In [11]: df.where(df>0,-df)
    Out[11]: 
              A         B         C
    0  0.276232  1.087401  0.673690
    1  0.113648  1.478427  0.524988
    2  0.404705  0.577046  1.715002
    3  1.039268  0.370647  1.157892
    4  1.344312  0.844885  1.075770
    
    [5 rows x 3 columns]
    

    Furthermore, where now aligns the input boolean condition (ndarray or DataFrame), such that partial selection with setting is possible. This is analogous to partial setting via .ix (but on the contents rather than the axis labels)

    In [12]: df2 = df.copy()
    
    In [13]: df2[ df2[1:4] > 0 ] = 3
    
    In [14]: df2
    Out[14]: 
              A         B         C
    0  0.276232 -1.087401 -0.673690
    1  3.000000 -1.478427  3.000000
    2  3.000000  3.000000 -1.715002
    3 -1.039268 -0.370647 -1.157892
    4 -1.344312  0.844885  1.075770
    
    [5 rows x 3 columns]
    

    DataFrame.mask is the inverse boolean operation of where.

    In [15]: df.mask(df<=0)
    Out[15]: 
              A         B         C
    0  0.276232       NaN       NaN
    1  0.113648       NaN  0.524988
    2  0.404705  0.577046       NaN
    3       NaN       NaN       NaN
    4       NaN  0.844885  1.075770
    
    [5 rows x 3 columns]
    
  • Enable referencing of Excel columns by their column names (GH1936)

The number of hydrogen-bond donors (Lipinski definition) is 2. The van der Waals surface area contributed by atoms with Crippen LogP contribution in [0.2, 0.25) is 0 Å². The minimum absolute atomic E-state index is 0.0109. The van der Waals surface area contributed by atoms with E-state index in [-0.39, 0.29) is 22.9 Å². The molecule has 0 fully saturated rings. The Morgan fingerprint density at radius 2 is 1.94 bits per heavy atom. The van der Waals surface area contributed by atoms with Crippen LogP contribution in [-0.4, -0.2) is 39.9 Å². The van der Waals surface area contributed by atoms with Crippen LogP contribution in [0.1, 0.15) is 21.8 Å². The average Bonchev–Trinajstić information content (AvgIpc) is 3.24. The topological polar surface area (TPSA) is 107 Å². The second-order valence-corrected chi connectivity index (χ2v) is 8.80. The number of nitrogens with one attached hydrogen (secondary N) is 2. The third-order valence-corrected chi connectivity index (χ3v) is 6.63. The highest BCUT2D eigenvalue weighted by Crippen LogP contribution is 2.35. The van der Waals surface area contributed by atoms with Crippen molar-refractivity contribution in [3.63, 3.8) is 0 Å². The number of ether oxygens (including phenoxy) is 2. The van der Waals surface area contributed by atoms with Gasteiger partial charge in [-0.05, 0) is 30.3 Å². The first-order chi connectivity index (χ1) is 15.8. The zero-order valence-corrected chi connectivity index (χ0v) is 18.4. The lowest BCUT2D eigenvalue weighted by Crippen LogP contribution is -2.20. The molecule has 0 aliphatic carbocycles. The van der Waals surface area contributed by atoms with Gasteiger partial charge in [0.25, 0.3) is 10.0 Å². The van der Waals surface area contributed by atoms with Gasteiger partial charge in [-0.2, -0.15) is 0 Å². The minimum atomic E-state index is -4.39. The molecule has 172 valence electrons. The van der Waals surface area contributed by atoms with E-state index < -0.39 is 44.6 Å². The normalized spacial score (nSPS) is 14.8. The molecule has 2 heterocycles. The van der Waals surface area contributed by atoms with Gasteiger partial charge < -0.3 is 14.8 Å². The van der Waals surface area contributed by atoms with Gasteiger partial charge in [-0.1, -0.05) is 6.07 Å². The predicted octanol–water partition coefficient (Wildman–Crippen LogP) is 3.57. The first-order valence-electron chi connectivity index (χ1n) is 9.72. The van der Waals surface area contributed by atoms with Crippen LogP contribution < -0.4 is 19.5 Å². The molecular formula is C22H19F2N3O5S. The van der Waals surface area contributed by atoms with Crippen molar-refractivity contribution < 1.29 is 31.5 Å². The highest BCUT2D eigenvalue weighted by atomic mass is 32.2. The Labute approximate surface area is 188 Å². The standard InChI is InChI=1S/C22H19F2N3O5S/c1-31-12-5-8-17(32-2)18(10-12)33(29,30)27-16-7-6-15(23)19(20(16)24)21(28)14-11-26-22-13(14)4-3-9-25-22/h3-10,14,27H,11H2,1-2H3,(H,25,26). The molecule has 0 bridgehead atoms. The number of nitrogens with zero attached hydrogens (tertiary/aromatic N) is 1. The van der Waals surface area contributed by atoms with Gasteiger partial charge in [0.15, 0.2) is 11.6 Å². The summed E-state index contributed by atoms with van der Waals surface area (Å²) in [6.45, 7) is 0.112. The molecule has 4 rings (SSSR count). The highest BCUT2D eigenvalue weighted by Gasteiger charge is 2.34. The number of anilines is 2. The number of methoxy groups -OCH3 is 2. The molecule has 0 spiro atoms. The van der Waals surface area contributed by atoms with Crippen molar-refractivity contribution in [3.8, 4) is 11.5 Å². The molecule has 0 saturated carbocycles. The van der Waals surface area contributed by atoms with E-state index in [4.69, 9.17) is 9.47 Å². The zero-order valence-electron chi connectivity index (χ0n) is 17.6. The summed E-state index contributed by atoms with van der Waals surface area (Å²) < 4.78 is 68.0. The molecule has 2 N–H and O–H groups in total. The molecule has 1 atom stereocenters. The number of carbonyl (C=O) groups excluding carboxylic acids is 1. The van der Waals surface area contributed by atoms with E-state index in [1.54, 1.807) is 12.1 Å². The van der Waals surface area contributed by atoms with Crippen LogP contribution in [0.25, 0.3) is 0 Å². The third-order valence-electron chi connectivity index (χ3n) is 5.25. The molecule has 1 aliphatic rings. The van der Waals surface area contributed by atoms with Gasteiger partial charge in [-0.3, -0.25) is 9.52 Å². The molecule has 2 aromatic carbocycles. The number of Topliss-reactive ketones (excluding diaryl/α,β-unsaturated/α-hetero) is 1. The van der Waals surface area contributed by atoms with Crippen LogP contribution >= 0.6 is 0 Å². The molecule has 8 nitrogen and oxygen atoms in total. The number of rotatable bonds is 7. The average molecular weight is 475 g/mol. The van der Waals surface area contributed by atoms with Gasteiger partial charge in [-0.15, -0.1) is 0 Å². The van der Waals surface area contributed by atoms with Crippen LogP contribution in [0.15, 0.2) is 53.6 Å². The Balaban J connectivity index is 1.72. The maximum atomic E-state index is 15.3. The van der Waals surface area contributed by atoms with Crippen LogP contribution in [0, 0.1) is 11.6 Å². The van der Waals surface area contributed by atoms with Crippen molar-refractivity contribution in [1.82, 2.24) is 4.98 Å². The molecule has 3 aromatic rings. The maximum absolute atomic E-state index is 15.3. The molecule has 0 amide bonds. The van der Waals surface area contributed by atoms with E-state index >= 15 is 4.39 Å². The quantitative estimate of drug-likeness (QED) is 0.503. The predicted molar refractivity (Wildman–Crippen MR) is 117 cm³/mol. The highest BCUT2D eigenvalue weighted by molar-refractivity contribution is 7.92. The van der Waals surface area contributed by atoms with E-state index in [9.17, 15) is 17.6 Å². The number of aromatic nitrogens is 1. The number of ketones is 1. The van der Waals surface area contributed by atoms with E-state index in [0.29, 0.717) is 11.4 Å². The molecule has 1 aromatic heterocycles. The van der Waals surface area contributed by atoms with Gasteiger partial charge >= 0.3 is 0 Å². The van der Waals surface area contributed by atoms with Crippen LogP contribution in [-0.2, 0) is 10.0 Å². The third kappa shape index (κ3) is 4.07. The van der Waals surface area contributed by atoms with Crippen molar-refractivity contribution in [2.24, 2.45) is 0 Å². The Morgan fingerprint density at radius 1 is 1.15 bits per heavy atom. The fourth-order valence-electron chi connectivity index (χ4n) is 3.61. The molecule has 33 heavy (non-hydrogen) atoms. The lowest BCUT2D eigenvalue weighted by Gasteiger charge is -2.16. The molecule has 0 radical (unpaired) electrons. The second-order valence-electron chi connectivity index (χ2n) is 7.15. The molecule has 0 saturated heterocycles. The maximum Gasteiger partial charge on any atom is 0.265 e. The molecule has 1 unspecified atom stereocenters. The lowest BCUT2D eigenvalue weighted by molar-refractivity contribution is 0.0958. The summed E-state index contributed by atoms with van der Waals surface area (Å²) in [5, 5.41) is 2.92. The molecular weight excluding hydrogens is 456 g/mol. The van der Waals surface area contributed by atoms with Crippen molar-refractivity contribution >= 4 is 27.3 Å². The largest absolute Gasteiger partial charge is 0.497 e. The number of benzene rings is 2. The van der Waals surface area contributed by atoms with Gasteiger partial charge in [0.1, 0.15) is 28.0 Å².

In [16]: xl = ExcelFile('data/test.xls')
    
    In [17]: xl.parse('Sheet1', index_col=0, parse_dates=True,
       ....:          parse_cols='A:D')
       ....: 
    Out[17]: 
                       A         B         C         D
    2000-01-03  0.980269  3.685731 -0.364217 -1.159738
    2000-01-04  1.047916 -0.041232 -0.161812  0.212549
    2000-01-05  0.498581  0.731168 -0.537677  1.346270
    2000-01-06  1.120202  1.567621  0.003641  0.675253
    2000-01-07 -0.487094  0.571455 -1.611639  0.103469
    2000-01-10  0.836649  0.246462  0.588543  1.062782
    2000-01-11 -0.157161  1.340307  1.195778 -1.097007
    
    [7 rows x 4 columns]
    
  • Added option to disable pandas-style tick locators and formatters using series.plot(x_compat=True) or pandas.plot_params[‘x_compat’] = True (GH2205)

  • Existing TimeSeries methods at_time and between_time were added to DataFrame (GH2149)

  • DataFrame.dot can now accept ndarrays (GH2042)

  • DataFrame.drop now supports non-unique indexes (GH2101)

  • Panel.shift now supports negative periods (GH2164)

  • DataFrame now support unary ~ operator (GH2110)

API changes

  • Upsampling data with a PeriodIndex will result in a higher frequency TimeSeries that spans the original time window

    In [1]: prng = period_range('2012Q1', periods=2, freq='Q')
    
    In [2]: s = Series(np.random.randn(len(prng)), prng)
    
    In [4]: s.resample('M')
    Out[4]:
    2012-01   -1.471992
    2012-02         NaN
    2012-03         NaN
    2012-04   -0.493593
    2012-05         NaN
    2012-06         NaN
    Freq: M, dtype: float64
    
  • Period.end_time now returns the last nanosecond in the time interval (GH2124, GH2125, GH1764)

    In [18]: p = Period('2012')
    
    In [19]: p.end_time
    Out[19]: Timestamp('2012-12-31 23:59:59.999999999')
    
  • File parsers no longer coerce to float or bool for columns that have custom converters specified (GH2184)

    In [20]: data = 'A,B,C\n00001,001,5\n00002,002,6'
    
    In [21]: read_csv(StringIO(data), converters={'A' : lambda x: x.strip()})
    Out[21]: 
           A  B  C
    0  00001  1  5
    1  00002  2  6
    
    [2 rows x 3 columns]
    

See the full release notes or issue tracker on GitHub for a complete list.